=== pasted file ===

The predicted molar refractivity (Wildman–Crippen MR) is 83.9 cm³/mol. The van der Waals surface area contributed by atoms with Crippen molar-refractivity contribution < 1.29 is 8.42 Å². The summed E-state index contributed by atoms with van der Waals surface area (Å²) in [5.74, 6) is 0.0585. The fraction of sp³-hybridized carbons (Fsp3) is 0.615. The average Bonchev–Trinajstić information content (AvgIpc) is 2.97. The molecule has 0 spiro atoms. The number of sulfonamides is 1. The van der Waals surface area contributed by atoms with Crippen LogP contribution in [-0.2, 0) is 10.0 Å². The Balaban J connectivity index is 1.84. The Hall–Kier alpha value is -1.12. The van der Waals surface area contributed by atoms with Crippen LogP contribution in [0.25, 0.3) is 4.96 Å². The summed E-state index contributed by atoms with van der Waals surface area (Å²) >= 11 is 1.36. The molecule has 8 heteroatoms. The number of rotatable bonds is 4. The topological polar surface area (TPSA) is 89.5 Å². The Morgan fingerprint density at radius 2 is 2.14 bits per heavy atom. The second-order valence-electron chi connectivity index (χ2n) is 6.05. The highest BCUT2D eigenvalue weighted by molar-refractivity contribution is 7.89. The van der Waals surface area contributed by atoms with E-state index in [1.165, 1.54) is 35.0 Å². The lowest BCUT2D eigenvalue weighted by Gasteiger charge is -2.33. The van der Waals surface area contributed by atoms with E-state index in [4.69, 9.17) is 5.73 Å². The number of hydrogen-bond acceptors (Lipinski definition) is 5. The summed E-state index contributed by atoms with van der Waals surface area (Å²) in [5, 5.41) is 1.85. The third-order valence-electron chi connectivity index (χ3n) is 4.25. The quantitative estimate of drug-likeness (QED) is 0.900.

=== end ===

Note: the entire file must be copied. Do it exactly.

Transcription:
The predicted molar refractivity (Wildman–Crippen MR) is 83.9 cm³/mol. The van der Waals surface area contributed by atoms with Crippen molar-refractivity contribution < 1.29 is 8.42 Å². The summed E-state index contributed by atoms with van der Waals surface area (Å²) in [5.74, 6) is 0.0585. The fraction of sp³-hybridized carbons (Fsp3) is 0.615. The average Bonchev–Trinajstić information content (AvgIpc) is 2.97. The molecule has 0 spiro atoms. The number of sulfonamides is 1. The van der Waals surface area contributed by atoms with Crippen LogP contribution in [-0.2, 0) is 10.0 Å². The Balaban J connectivity index is 1.84. The Hall–Kier alpha value is -1.12. The van der Waals surface area contributed by atoms with Crippen LogP contribution in [0.25, 0.3) is 4.96 Å². The summed E-state index contributed by atoms with van der Waals surface area (Å²) >= 11 is 1.36. The molecule has 8 heteroatoms. The number of rotatable bonds is 4. The topological polar surface area (TPSA) is 89.5 Å². The Morgan fingerprint density at radius 2 is 2.14 bits per heavy atom. The second-order valence-electron chi connectivity index (χ2n) is 6.05. The highest BCUT2D eigenvalue weighted by molar-refractivity contribution is 7.89. The van der Waals surface area contributed by atoms with E-state index in [1.165, 1.54) is 35.0 Å². The lowest BCUT2D eigenvalue weighted by Gasteiger charge is -2.33. The van der Waals surface area contributed by atoms with E-state index in [4.69, 9.17) is 5.73 Å². The number of hydrogen-bond acceptors (Lipinski definition) is 5. The summed E-state index contributed by atoms with van der Waals surface area (Å²) in [5, 5.41) is 1.85. The third-order valence-electron chi connectivity index (χ3n) is 4.25. The quantitative estimate of drug-likeness (QED) is 0.900.